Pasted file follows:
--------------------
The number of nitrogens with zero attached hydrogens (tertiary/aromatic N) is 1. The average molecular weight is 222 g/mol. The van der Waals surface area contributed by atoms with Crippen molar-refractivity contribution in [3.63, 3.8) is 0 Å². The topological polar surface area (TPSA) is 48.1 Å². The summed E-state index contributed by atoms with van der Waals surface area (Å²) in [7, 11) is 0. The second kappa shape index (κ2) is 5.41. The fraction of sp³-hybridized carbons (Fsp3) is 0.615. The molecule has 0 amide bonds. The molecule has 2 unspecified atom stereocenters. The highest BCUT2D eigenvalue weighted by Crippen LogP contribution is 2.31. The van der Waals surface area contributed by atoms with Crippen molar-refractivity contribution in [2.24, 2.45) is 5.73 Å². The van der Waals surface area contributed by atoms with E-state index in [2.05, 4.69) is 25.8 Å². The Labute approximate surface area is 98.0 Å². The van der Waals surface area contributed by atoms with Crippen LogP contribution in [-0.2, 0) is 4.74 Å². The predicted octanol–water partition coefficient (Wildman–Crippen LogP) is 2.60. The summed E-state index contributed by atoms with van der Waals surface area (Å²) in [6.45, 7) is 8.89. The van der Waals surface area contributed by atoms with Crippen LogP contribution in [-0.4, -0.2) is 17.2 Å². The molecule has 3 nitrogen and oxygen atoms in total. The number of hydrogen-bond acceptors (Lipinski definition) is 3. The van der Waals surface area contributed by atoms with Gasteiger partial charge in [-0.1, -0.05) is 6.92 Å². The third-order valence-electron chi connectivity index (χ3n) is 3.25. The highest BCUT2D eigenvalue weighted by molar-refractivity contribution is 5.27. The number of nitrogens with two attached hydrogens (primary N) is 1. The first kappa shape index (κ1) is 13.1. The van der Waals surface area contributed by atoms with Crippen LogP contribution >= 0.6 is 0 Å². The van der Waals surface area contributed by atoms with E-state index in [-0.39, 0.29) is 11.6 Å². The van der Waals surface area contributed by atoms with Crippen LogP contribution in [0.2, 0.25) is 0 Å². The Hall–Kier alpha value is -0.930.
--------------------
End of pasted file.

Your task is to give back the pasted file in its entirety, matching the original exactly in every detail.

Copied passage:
The number of nitrogens with zero attached hydrogens (tertiary/aromatic N) is 1. The average molecular weight is 222 g/mol. The van der Waals surface area contributed by atoms with Crippen molar-refractivity contribution in [3.63, 3.8) is 0 Å². The topological polar surface area (TPSA) is 48.1 Å². The summed E-state index contributed by atoms with van der Waals surface area (Å²) in [7, 11) is 0. The second kappa shape index (κ2) is 5.41. The fraction of sp³-hybridized carbons (Fsp3) is 0.615. The molecule has 0 amide bonds. The molecule has 2 unspecified atom stereocenters. The highest BCUT2D eigenvalue weighted by Crippen LogP contribution is 2.31. The van der Waals surface area contributed by atoms with Crippen molar-refractivity contribution in [2.24, 2.45) is 5.73 Å². The van der Waals surface area contributed by atoms with E-state index in [2.05, 4.69) is 25.8 Å². The Labute approximate surface area is 98.0 Å². The van der Waals surface area contributed by atoms with Crippen LogP contribution in [-0.2, 0) is 4.74 Å². The predicted octanol–water partition coefficient (Wildman–Crippen LogP) is 2.60. The summed E-state index contributed by atoms with van der Waals surface area (Å²) in [6.45, 7) is 8.89. The van der Waals surface area contributed by atoms with Crippen LogP contribution in [-0.4, -0.2) is 17.2 Å². The molecule has 3 nitrogen and oxygen atoms in total. The number of hydrogen-bond acceptors (Lipinski definition) is 3. The van der Waals surface area contributed by atoms with Gasteiger partial charge in [-0.1, -0.05) is 6.92 Å². The third-order valence-electron chi connectivity index (χ3n) is 3.25. The highest BCUT2D eigenvalue weighted by molar-refractivity contribution is 5.27. The number of nitrogens with two attached hydrogens (primary N) is 1. The first kappa shape index (κ1) is 13.1. The van der Waals surface area contributed by atoms with Crippen LogP contribution >= 0.6 is 0 Å². The van der Waals surface area contributed by atoms with E-state index in [-0.39, 0.29) is 11.6 Å². The van der Waals surface area contributed by atoms with Crippen LogP contribution in [0.2, 0.25) is 0 Å². The Hall–Kier alpha value is -0.930.